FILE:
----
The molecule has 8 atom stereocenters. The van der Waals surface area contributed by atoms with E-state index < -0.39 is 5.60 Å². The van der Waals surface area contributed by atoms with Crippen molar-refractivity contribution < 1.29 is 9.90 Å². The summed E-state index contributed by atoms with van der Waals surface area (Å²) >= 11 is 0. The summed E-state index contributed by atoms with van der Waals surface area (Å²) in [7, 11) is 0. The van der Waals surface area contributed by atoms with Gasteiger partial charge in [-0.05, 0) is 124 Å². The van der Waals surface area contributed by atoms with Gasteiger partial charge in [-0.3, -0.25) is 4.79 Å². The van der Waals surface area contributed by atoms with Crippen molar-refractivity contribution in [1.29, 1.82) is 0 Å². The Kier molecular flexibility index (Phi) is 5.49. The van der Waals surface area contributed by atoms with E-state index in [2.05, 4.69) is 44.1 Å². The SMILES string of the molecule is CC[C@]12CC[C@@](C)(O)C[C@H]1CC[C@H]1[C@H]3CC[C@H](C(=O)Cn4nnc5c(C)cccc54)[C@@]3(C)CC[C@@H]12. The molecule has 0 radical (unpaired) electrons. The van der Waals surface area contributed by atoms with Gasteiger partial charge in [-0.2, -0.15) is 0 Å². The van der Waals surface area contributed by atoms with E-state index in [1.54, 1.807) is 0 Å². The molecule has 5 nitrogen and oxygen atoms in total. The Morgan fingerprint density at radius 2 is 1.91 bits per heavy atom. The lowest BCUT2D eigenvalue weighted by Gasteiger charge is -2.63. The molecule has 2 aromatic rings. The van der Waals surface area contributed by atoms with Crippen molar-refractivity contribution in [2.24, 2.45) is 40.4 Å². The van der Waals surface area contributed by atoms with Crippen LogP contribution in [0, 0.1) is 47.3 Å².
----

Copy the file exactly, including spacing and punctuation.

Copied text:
The molecule has 8 atom stereocenters. The van der Waals surface area contributed by atoms with E-state index < -0.39 is 5.60 Å². The van der Waals surface area contributed by atoms with Crippen molar-refractivity contribution < 1.29 is 9.90 Å². The summed E-state index contributed by atoms with van der Waals surface area (Å²) >= 11 is 0. The summed E-state index contributed by atoms with van der Waals surface area (Å²) in [7, 11) is 0. The van der Waals surface area contributed by atoms with Gasteiger partial charge in [-0.05, 0) is 124 Å². The van der Waals surface area contributed by atoms with Gasteiger partial charge in [-0.3, -0.25) is 4.79 Å². The van der Waals surface area contributed by atoms with Crippen molar-refractivity contribution in [1.29, 1.82) is 0 Å². The Kier molecular flexibility index (Phi) is 5.49. The van der Waals surface area contributed by atoms with E-state index in [2.05, 4.69) is 44.1 Å². The SMILES string of the molecule is CC[C@]12CC[C@@](C)(O)C[C@H]1CC[C@H]1[C@H]3CC[C@H](C(=O)Cn4nnc5c(C)cccc54)[C@@]3(C)CC[C@@H]12. The molecule has 0 radical (unpaired) electrons. The van der Waals surface area contributed by atoms with Gasteiger partial charge in [-0.2, -0.15) is 0 Å². The van der Waals surface area contributed by atoms with E-state index in [1.54, 1.807) is 0 Å². The molecule has 5 nitrogen and oxygen atoms in total. The Morgan fingerprint density at radius 2 is 1.91 bits per heavy atom. The lowest BCUT2D eigenvalue weighted by Gasteiger charge is -2.63. The molecule has 2 aromatic rings. The van der Waals surface area contributed by atoms with Crippen molar-refractivity contribution in [2.24, 2.45) is 40.4 Å². The van der Waals surface area contributed by atoms with Crippen LogP contribution in [0, 0.1) is 47.3 Å².